Leaving them unprotected means that these beautiful public lands could potentially be taken away from us without our consent or even our knowledge, and sold to be developed, thus destroying forever the homes of numerous animals and your opportunity to enjoy some of the few remaining public wilderness areas available.
If you would like to help make this area a truly protected Wilderness visit www.scotchmanpeaks.org
Flora and FaunaThe list of resident animals is extensive and their homes varied - from the high rocks of the mountain goat, mountain sheep, pika and golden eagle, to the lower slopes and brushy canyon bottoms of the beaver, woodrat, and beautiful Western Tanager, other animals include wolverines, deer, elk, and moose. Cutthroat, rainbow, and brook trout have been introduced and are now found in many lakes, streams and beaver ponds. The wide range of ecosystems has created a great diversity of plants. You can find the giant Western Red Cedar and prickly Devils Club in moist, lower valleys, midslopes produce Douglas Fir and huckleberries, and on the windswept ridges are the gnarled Whitebark Pine and stunted heath. Wildflowers scent the mountain air. Fall usually arrives in September, and with it a wonderful assortment of Mountain Maple scarlets, Mountain Ash reds, Alder browns, and the Larch golden yellows.
Grizzlies, black bears and other large wildlife may be encountered here. Use proper food storage, keep a clean, odorless camp, and avoid close confrontations. Males in the fall, and mothers with young may be aggressive if you get too close, so view them from a safe distance. Firearms are not necessary.
Getting ThereThe Cabinet Mountains Wilderness is located in northwestern Montana just southwest of Libby, Montana. Major highways providing access to the Wilderness Area are Montana State Highways 200, 56 and US Highway 2.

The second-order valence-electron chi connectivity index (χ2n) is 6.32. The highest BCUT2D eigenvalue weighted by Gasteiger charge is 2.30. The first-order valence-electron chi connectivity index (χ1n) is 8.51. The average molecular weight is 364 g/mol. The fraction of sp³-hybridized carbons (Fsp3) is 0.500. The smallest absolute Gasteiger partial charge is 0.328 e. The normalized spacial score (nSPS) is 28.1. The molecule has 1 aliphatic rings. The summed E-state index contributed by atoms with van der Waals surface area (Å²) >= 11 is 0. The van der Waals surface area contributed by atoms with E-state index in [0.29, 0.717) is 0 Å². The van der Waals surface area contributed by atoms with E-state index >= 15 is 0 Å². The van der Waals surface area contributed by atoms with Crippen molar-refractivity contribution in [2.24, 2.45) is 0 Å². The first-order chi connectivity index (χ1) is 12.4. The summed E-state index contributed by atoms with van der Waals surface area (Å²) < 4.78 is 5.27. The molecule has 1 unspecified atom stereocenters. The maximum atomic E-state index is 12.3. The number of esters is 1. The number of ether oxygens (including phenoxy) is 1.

The Proposed Scotchman Peaks Wilderness straddles the Montana/Idaho border, east of Sandpoint, ID. Major Highways providing access to this area are State Highways 200 and 56.
CampingMake camps away from lakeshores or from areas where others may also be seeking solitude. Use any existing fire rings first, but when constructing your own, scatter the rocks away from the campsite when done, or use a shallow pit in place of the fire ring. Replace the soil in the pit before you leave. Use only dead wood, and remember to always use extreme caution with fire.
Red TapeClimbers, hikers and backpackers are encouraged to "Pack it In and Pack it Out" and practice minimal impact camping techniques, including proper food storage and waste disposal techniques. The Cabinets are home to many species of wildlife, including black and grizzly bears. Visitors are strongly advised to check in with the local Forest Service office for current trail conditions and advisories before venturing into the wilderness area.
[img:307463:alignright:small:Grizzly Bear Habitat]
When venturing off trail to climb, be aware that most of the rock in the cabinet mountains is sedimentary and rotten.
| Trails of the Wild Cabinets |
by Dennis Nicholls
Available for purchase at Keokee Books
Here's a video of Rock Lake by Alpendave: